I think back to what it felt like to exercise before my accident and it all just seems so easy to me now! I didn’t really have to think THAT much about what I was doing. I would just DO things, perform movements, complete activities, and ultimately I’d get stronger and fitter. I was never mentally drained from going on a run or biking half the day because I could do that repetitive motion subconsciously and with little to no mental strain, all the while listening to my iPod or chatting with a friend. Nowadays, if I don’t give 100% of my mental attention and focus to the specific movement I’m doing, not only will I have little to no chance of effectively completing the movement, I will finish the activity without any sense of accomplishment.

Another way to put it is that those muscles that I’m trying so desperately to wake up and reestablish the connection with will only have the teeniest, tiniest chance to get that signal from my brain only if I try really, really hard to break through the neurological impasse that’s taken root in various parts of my nervous system. This whole process has educated me greatly on how incredibly electrical our bodies are. No matter how big or strong our muscles may be, nothing can happen unless the wiring that’s distributed throughout the body is functioning properly. As a result, I often have to close my eyes and remove all visual stimuli in order to be able to give sufficient mental awareness and energy to what I’m doing.

This may seem arduous and exhausting, and it was at first, but now I have to admit I kinda like it. It makes me very present in what I’m doing, it forces me to tune everything else out and focus fully on the task at hand and although I wish I could see the results more quickly than I do, I know that this tremendous effort is what will sustain my recovery and continue the healing that I so desperately strive for.

A few thoughts on independence

What does it mean to be independent? What kinds of actions or activities are essential to do ourselves in order to feel satisfied with our own abilities and without having to rely on others? What would be the functions you would have to do in order to feel like you have the most minimal sense of independence?

Often times, when strangers look at me, they see the wheelchair, they see me unwillingly sitting down amidst a sea of standing humans and they may think, “well that guy can’t walk at this moment, but otherwise he seems to be doing ok.” My friends often tell me something similar, that I don’t look like I’ve suffered a major trauma anymore, that I’ve gotten strong enough to the point where I simply look like a normal dude, who just happens to be sitting in a wheelchair.

One of the more unnoticed aspects of Spinal Cord Injury is the loss of independence. To go from being able to do nearly everything for yourself to suddenly have to rely on others for practically everything is an awful reality of this situation. Many times I’ve heard the belief that there is no such thing as full independence, that we are all dependent on others in some way. This may be true, but to have any of your independence taken away from you is incredibly humiliating, frustrating and devastating.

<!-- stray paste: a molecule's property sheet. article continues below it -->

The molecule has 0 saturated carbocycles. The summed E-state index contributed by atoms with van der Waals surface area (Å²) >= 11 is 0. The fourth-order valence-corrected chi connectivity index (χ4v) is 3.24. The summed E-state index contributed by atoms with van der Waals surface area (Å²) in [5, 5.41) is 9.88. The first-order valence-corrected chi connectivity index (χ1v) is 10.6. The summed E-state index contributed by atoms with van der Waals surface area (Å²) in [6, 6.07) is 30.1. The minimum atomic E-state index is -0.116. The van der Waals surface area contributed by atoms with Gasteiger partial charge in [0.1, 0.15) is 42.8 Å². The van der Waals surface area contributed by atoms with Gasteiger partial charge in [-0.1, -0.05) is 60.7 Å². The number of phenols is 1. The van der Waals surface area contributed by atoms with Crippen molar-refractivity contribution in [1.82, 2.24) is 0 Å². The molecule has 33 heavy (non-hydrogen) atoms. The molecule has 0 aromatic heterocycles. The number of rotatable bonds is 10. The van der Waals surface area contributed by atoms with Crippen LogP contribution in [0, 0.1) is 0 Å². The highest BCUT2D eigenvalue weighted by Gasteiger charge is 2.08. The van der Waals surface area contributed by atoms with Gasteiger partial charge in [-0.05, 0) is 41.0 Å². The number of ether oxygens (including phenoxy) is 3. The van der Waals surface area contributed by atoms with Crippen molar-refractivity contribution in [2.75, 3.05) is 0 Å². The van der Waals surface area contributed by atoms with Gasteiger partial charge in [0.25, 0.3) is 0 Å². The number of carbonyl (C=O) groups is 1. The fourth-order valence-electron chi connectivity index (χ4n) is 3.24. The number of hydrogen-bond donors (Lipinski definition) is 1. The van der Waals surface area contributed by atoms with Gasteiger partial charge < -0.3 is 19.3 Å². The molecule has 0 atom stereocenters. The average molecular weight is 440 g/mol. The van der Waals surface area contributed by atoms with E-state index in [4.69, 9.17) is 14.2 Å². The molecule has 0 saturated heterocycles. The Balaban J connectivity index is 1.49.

I absolutely hate the fact that I have to ask for help of any kind from other people, and that it happens so frequently. Before my accident, I was thrilled to be as independent as I was, to the point that one of the main reasons I chose to ride a bike as my primary form of transportation was so I wouldn’t have to rely on the potential complications of a car or the improbable and unreliable nature of public transportation. I wanted to be as self-reliant as possible. If there was anything about my life that I wasn’t satisfied with, it didn’t take me long to take initiative, come up with a plan and make a change. (Granted, I was – and still am – fortunate enough to live in a society and country where so much was available to me and I actually had the opportunities to make significant life changes…I don’t take this for granted).

Nowadays, I find myself frequently prioritizing the actions and situations that I most greatly wish I could do independently. To say that the loss of independence that has come with this injury is a blow to my pride is a massive understatement. It’s one of the things that bothers me multiple times a day, everyday. But at the same time, I’ve been able to appreciate the massive gains I’ve made while remaining focused and motivated to continue to improve.

So I want to end by acknowledging what made me write this post now. A friend, and fellow SCI survivor, recently made a short video emphasizing the next step in her quest for independence and watching it made me think about all of these questions and about how my own thoughts on independence have changed since my injury. So I’d like to encourage you to think about what it would be like if you instantly lost the ability to do most things for yourself, if you had to rely on others for those things that you used to do without any thought or consideration, and what things are most important to you, for your independence.

If you’re interested, here’s the link to the video:

http://www.youtube.com/watch?v=LTDZ7pZYqbg&feature=youtu.be

If you build it, will it come? And when? And how? And….

One of the most memorable movie quotes of my childhood was from “Field of Dreams” where Kevin Costner is told, “if you build it, he will come” in reference to building a baseball diamond in his cornfield which will summon his beloved baseball players from the past to come and play ball. A pretty straightforward cause and effect statement. Do this, and that will ensue.